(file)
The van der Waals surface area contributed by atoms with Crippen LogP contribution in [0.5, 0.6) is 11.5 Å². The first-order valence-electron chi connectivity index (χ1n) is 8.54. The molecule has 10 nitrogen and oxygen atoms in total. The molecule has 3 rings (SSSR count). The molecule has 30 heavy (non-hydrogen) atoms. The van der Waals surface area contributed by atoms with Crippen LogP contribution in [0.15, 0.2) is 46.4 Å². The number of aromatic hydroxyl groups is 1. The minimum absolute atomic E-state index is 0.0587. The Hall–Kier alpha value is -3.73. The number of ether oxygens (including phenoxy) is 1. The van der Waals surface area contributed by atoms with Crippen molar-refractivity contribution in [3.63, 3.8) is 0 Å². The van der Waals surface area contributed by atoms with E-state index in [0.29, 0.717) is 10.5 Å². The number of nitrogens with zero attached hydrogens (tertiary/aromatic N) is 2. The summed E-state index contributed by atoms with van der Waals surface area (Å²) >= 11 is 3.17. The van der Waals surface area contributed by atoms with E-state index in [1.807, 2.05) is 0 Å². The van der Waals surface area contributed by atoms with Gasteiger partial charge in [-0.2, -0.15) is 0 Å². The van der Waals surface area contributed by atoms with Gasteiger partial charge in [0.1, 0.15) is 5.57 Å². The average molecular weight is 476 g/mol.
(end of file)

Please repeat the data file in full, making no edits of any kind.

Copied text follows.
The van der Waals surface area contributed by atoms with Crippen LogP contribution in [0.5, 0.6) is 11.5 Å². The first-order valence-electron chi connectivity index (χ1n) is 8.54. The molecule has 10 nitrogen and oxygen atoms in total. The molecule has 3 rings (SSSR count). The molecule has 30 heavy (non-hydrogen) atoms. The van der Waals surface area contributed by atoms with Crippen LogP contribution in [0.15, 0.2) is 46.4 Å². The number of aromatic hydroxyl groups is 1. The minimum absolute atomic E-state index is 0.0587. The Hall–Kier alpha value is -3.73. The number of ether oxygens (including phenoxy) is 1. The van der Waals surface area contributed by atoms with Crippen molar-refractivity contribution in [3.63, 3.8) is 0 Å². The van der Waals surface area contributed by atoms with E-state index in [0.29, 0.717) is 10.5 Å². The number of nitrogens with zero attached hydrogens (tertiary/aromatic N) is 2. The summed E-state index contributed by atoms with van der Waals surface area (Å²) >= 11 is 3.17. The van der Waals surface area contributed by atoms with E-state index in [1.807, 2.05) is 0 Å². The van der Waals surface area contributed by atoms with Gasteiger partial charge in [-0.2, -0.15) is 0 Å². The van der Waals surface area contributed by atoms with Gasteiger partial charge in [0.1, 0.15) is 5.57 Å². The average molecular weight is 476 g/mol.